The fork: another gift of the Greeks to civilization
This article is the third in a series on our commonplace table tools.
The word fork comes from the Latin "furca" and the Old English "forca." Kitchen forks, the two-pronged forks, can be traced to the time of the Greeks. They were fairly large and aided in the carving and serving of meat. In Egyptian antiquity, large forks made of bronze were used at religious ceremonies to lift sacrificial offerings.
By the 7th century, royal courts of the Middle East began to use forks at the table for dining. From the 10th through the 13th centuries, forks were fairly common among the wealthy of Byzantium.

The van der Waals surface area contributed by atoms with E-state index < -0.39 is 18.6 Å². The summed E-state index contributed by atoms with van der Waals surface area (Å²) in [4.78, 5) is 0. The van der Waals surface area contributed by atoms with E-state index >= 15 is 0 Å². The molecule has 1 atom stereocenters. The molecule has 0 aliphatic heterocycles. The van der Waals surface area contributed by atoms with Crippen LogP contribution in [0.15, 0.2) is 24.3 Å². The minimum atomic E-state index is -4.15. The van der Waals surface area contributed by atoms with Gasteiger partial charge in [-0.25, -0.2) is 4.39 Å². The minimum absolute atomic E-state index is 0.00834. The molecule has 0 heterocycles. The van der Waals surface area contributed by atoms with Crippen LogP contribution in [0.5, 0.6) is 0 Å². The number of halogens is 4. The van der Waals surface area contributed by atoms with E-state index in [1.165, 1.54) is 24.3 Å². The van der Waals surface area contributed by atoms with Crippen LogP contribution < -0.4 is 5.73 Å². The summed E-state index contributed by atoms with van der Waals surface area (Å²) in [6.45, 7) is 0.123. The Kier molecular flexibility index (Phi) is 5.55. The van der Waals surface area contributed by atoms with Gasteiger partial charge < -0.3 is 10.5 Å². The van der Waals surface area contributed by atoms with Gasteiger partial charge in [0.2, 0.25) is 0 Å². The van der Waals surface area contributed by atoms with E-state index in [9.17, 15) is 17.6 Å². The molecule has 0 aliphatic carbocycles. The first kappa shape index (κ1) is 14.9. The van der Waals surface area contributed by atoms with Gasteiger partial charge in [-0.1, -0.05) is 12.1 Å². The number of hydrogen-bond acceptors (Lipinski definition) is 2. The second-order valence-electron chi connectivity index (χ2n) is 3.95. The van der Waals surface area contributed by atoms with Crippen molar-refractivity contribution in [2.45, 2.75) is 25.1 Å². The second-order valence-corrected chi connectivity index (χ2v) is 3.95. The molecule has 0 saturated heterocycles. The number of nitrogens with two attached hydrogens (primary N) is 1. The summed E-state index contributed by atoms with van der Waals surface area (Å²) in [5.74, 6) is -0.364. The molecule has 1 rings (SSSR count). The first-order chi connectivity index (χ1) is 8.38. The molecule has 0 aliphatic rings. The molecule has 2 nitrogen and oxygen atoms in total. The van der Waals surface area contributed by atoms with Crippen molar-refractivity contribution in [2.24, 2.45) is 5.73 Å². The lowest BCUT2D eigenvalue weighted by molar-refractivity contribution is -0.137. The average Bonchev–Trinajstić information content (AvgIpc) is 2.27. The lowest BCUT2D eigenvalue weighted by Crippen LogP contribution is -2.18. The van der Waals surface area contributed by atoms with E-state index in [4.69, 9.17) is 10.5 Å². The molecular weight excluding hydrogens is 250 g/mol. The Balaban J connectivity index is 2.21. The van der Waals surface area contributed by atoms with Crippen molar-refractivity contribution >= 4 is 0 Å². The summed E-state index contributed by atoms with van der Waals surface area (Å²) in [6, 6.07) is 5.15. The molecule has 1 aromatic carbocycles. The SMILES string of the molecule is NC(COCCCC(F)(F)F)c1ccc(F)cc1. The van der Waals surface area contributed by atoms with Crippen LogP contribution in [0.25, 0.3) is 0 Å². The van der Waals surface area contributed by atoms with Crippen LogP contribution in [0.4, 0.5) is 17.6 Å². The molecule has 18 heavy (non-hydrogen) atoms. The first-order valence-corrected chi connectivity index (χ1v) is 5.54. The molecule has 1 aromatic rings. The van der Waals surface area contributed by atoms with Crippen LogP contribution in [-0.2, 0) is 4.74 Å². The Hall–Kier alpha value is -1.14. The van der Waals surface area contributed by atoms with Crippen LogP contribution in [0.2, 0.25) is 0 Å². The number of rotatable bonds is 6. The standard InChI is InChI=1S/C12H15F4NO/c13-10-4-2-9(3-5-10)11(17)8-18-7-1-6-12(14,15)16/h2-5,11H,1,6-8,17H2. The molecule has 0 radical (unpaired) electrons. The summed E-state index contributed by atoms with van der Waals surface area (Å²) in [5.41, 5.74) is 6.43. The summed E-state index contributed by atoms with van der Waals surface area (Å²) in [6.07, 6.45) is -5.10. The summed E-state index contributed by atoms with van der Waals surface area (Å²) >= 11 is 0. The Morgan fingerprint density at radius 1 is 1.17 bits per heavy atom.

In the 11th century, the Venetian Doge, Domenico Selvo, married a Greek princess who brought the practice of eating with forks to his court. This was regarded as a scandalous and heretical affectation. The church severely censured her, stating that the utensil was an affront to God’s intentions for fingers and when she died shortly after, it was perceived as a divine punishment. The fork disappeared from the table for nearly 300 years.